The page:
The People

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These are the stories of Kenora participants in the First World War.

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  • Collins, John Patrick Image
  • Collins, John Patrick

  • John Patrick Collins was born on 15 March 1894 in Marylebone, London, England. He was the first child of John and Susan Jane (née Rackley) Collins, both from Marylebone. Other children born to the family in England were Mary (1899), Richard (1901), Margaret (Maggie)(1904), and William (1906). The family was found on the passenger list of the Southwark that arrived in Montreal in June of 1907, destination given as Winnipeg.

    John Sr, Jane and the children settled in the RM of Argyle in Manitoba where John SR found work as a railroad labourer. Other children born to the family while in Argyle were Jane (1908), Florence Ester (1911), and Grace (1912).

    John signed his attestation papers in Winnipeg on 12 July 1915, giving his father John in Glenora, Manitoba as next of kin and occupation as labourer. He belonged to the Active Militia of 100th Winnipeg Grenadiers. Organized in July of 1915 and mobilized and recruited in Winnipeg, the 78th Battalion embarked from Halifax on 22 May 1916 aboard the Empress of Britain. Onboard was Private John Collins.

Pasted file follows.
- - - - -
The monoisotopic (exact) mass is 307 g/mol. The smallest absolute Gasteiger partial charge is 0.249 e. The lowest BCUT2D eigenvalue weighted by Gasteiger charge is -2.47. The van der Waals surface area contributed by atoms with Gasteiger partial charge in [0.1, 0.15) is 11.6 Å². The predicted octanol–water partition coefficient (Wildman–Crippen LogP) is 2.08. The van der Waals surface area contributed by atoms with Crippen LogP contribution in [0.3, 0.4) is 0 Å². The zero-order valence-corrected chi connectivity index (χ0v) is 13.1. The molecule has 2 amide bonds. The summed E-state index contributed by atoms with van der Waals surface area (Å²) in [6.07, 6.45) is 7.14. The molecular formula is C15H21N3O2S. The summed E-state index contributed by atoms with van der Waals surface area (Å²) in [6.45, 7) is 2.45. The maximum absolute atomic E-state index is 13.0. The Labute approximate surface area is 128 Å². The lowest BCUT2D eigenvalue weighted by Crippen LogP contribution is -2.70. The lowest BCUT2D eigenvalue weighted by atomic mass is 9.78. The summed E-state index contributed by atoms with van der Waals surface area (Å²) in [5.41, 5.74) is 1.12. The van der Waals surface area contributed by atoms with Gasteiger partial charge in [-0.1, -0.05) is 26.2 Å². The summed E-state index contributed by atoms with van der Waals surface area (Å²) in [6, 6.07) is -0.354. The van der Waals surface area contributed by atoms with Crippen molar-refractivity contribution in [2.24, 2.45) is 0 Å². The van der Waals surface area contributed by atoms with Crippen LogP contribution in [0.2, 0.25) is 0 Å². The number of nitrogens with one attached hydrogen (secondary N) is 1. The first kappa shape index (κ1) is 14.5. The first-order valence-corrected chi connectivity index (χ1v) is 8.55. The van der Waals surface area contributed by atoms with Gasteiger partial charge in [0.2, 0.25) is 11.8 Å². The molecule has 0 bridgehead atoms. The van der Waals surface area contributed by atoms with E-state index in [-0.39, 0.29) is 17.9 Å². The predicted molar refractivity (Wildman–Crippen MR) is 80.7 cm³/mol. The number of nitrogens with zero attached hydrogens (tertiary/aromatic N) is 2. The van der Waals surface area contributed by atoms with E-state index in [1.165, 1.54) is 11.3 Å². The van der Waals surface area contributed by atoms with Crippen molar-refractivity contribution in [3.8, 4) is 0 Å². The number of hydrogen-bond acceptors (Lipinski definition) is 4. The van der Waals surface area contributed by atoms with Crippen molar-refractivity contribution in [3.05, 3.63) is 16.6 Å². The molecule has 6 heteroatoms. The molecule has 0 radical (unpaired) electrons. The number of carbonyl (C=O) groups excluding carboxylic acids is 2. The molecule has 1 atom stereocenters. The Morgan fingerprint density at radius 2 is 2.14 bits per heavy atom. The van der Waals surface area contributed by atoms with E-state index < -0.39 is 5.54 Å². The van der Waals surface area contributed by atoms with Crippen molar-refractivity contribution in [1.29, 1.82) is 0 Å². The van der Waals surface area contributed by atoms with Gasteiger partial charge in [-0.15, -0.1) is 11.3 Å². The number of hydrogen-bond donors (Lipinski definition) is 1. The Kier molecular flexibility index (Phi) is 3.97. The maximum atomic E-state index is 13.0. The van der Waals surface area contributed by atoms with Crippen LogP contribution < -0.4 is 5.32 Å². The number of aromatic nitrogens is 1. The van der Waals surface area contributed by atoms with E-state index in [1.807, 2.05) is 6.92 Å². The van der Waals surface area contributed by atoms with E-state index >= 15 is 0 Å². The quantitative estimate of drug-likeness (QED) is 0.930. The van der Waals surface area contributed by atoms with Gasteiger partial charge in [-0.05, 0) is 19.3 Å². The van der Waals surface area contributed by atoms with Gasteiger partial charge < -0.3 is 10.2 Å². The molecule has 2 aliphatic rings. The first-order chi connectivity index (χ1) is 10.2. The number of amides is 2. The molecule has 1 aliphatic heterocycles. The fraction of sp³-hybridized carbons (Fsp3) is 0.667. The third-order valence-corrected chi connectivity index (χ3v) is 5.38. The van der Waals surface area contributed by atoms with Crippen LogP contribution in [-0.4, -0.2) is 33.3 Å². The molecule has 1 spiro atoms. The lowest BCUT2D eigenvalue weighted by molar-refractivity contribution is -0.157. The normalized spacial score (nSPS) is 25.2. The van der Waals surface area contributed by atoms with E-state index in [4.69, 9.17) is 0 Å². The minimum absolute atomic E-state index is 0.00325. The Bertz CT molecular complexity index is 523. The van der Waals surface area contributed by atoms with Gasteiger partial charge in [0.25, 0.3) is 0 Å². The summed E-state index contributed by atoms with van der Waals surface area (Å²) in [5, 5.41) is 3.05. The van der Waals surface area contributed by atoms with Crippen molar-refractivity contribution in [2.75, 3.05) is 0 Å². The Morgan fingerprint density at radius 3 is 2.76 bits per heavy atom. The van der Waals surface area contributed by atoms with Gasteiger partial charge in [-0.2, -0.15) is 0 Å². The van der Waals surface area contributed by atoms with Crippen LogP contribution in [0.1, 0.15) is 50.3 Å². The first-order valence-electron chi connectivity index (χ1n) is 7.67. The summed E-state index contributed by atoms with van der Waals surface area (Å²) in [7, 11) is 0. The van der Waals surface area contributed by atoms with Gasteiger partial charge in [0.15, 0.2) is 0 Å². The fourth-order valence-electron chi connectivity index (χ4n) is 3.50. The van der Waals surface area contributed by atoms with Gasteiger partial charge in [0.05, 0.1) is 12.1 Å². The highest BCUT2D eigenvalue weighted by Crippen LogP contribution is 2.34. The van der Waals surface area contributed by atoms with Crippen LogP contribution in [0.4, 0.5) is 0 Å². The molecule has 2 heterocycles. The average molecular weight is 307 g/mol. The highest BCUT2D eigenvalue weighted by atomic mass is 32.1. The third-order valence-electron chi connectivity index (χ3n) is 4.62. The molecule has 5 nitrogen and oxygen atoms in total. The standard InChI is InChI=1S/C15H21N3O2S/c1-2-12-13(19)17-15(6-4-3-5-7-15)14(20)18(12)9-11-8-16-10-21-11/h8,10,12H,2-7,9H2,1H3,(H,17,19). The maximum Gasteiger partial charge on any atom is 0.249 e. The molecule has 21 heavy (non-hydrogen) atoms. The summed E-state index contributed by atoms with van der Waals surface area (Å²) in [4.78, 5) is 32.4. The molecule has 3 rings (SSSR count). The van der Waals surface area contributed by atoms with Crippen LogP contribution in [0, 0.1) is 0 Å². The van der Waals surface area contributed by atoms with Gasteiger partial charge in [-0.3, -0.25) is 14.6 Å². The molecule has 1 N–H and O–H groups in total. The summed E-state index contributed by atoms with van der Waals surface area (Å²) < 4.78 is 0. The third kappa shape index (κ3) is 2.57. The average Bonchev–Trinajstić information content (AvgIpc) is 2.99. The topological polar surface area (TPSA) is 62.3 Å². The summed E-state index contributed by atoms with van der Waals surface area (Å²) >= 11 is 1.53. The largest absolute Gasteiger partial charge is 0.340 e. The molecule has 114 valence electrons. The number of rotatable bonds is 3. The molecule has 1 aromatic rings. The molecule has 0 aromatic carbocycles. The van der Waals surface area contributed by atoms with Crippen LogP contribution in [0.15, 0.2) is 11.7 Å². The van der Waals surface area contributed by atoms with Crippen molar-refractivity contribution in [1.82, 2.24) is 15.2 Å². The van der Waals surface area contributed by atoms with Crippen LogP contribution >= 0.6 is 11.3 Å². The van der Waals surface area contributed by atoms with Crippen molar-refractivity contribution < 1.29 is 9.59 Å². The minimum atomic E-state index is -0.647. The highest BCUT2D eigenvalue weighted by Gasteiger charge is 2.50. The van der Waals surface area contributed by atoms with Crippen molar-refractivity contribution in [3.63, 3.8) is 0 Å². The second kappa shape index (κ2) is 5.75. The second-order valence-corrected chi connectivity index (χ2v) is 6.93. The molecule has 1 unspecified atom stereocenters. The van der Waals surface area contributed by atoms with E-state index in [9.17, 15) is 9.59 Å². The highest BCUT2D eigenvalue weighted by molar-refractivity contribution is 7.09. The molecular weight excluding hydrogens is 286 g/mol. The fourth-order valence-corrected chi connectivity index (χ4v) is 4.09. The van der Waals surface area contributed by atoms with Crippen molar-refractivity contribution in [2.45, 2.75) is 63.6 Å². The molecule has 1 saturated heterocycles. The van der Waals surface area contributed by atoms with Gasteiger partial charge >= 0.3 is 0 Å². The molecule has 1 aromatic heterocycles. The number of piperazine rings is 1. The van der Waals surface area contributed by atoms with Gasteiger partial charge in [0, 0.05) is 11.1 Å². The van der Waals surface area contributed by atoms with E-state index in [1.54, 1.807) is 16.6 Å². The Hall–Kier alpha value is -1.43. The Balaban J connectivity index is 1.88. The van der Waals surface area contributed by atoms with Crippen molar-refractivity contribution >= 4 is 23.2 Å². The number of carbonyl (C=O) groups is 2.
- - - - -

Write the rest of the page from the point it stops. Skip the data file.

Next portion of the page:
After training in England the 78th Battalion embarked for France on August 12th 1916 and was to take part in many of the major battles: Somme, 1916; Ancre Heights; Ancre, 1916; Arras, 1917, ’18; Vimy, 1917; Ypres 1917; Passchendaele; Amiens; Scarpe, 1918; Drocourt-Quéant; Hindenburg Line; Canal du Nord; Valenciennes and Sambre.

    John was awarded a Good Conduct Badge on 1 July 1917 followed by a grant of a ten day leave to the UK. On 2 December 1917 he was appointed Lance Corporal and granted a second leave, fourteen days to the UK on 25 January 1918. Overstaying the leave by 48 hours he was deprived of his Lance Corporal Stripe. On 2 September John sustained a gunshot wound to the leg and was admitted to the No 12 Canadian Field Ambulance. The battalion had been in the front lines in the westerly trenches at the Drocourt Line north of the Cambrai Road. Invalided to England on the 5th, John was first admitted to the Chatham Military Hospital followed by a transfer to the Gravesend Military Hospital on the 7th, on to the Camp Divisional Hospital on October 1st, and then to the Military Convalescent Hospital Woodcote Park in Epsom, discharged on October 16th.

    On 19 October 1918, in Paddington, London, John married Mary Ann Brinkley. Mary Ann was the daughter of Maurice and Elizabeth (née Toomey) Foley and had married John William Brinkley in 1911. Sadly Mary Ann’s father died of his wounds while serving in September of 1914 followed by the death of her husband, killed in action, on 31st of December.

    John served for the remainder of the war in England and embarked for Canada aboard the SS Baltic on 26 June 1919, returning to Glenora in Manitoba. Mary Ann stayed in England until 1921, arriving in Canada aboard the SS Minnedosa in May, on her way to Glenora to join John. However the marriage did not last and Mary Ann returned to England where it appears that she died in 1971 in St Pancreas, London.